Graves talks education in Hannibal, slams Common Core

Delaina Meyer joins parents and educators as U.S. Rep. Sam Graves, R-Tarkio, shares his ideas about federal education policy. (H-W Photo/Lisa Wigoda)
Posted: Apr. 24, 2014 10:36 am Updated: May. 8, 2014 1:15 pm

Herald-Whig Staff Writer

HANNIBAL, Mo. -- U.S. Rep. Sam Graves, R-Tarkio does not think Missouri should have adopted Common Core educational standards.

"It's another federal initiative to try to make a one-size fits all, and that doesn't work," he said Wednesday during a visit to Hannibal. "It doesn't work in rural school districts. Rural school districts aren't the same as urban districts in Chicago. It comes down to the state. The states should be in charge of their own curriculum."

Graves made the comments during a town hall meeting on education at the Hannibal Early Childhood Center.

Education funding will become part of a difficult federal budget process where there are more needs than dollars, Graves said. He is especially concerned that early childhood programs get their due.

"We just want to make sure they are funded," he said. "They may not be able to get the increase as large as they like, but we want to make sure they see whatever those basic needs are that are covered."

Graves said he has tried to implement changes to the Elementary and Secondary Education Act, which was last revised 12 years ago as part of the No Child Left Behind Act.

He said one problem with the current system is that schools can miss "one or two criteria" and be placed on a list of failing schools. Graves wants to see schools that meet most of the federal criteria treated as successful schools, even while efforts are made to fix the areas where they fall short.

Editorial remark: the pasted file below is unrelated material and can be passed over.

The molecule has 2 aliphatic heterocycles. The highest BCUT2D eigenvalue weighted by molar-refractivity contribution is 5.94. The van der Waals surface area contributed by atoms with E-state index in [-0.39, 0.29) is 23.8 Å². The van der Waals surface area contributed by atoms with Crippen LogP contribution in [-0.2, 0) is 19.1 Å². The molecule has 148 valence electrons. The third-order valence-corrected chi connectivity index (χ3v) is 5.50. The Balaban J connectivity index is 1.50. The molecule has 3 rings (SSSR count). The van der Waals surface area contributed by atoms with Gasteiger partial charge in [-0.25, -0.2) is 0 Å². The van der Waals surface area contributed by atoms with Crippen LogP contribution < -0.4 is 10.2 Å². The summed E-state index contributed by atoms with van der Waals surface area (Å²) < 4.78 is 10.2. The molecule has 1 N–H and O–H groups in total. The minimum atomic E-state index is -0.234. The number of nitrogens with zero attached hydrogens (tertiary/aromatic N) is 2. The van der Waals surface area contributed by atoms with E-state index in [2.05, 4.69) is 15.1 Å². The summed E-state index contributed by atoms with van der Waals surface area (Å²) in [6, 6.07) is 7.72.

For students, Graves wants to move children with individualized education programs "off the grid" so that entire programs won't be downgraded due to a specialized programs. Graves said student success should also be measured individually as opposed as a school.

"In smaller schools, you have a huge amount of diversity sometimes when it comes to one year to the next. In large school districts, like in St. Louis or Kansas City, that averages out," he said.

The Education Act has passed the U.S. House, but has not made it through the Senate.

Graves also discussed infrastructure, specifically funding for the Water Resources Development Act, which was reauthorized in 2013 but has no money appropriated to handle the projects. Getting those funds has been complicated by a ban on passing legislation that specifies which projects are to get federal dollars. The ban was meant to prevent what opponents called pork barrel projects, but in some situations the prohibition on project-specific funding has been harmful.

"Since the earmark ban has gone into effect, there is no opportunity for Congress to be able to insert dollars," he said. "It comes down to the administration, which they'll use the Corps of Engineers to make that decision."

Graves said Republicans have proposed solutions to prop up funding for road construction, since revenues are declining from reduced fuel tax collections.

"One of the proposals that's out there is to allow dollars to be raised on the leasing of some of these oil and gas areas that are within federal land, and use those leasing dollars to completely fund the Highway Trust Fund," he said.

Graves said Republicans have been trying open the lands to tap into the resources.

"It goes directly to the system that is using the roads anyway," he said.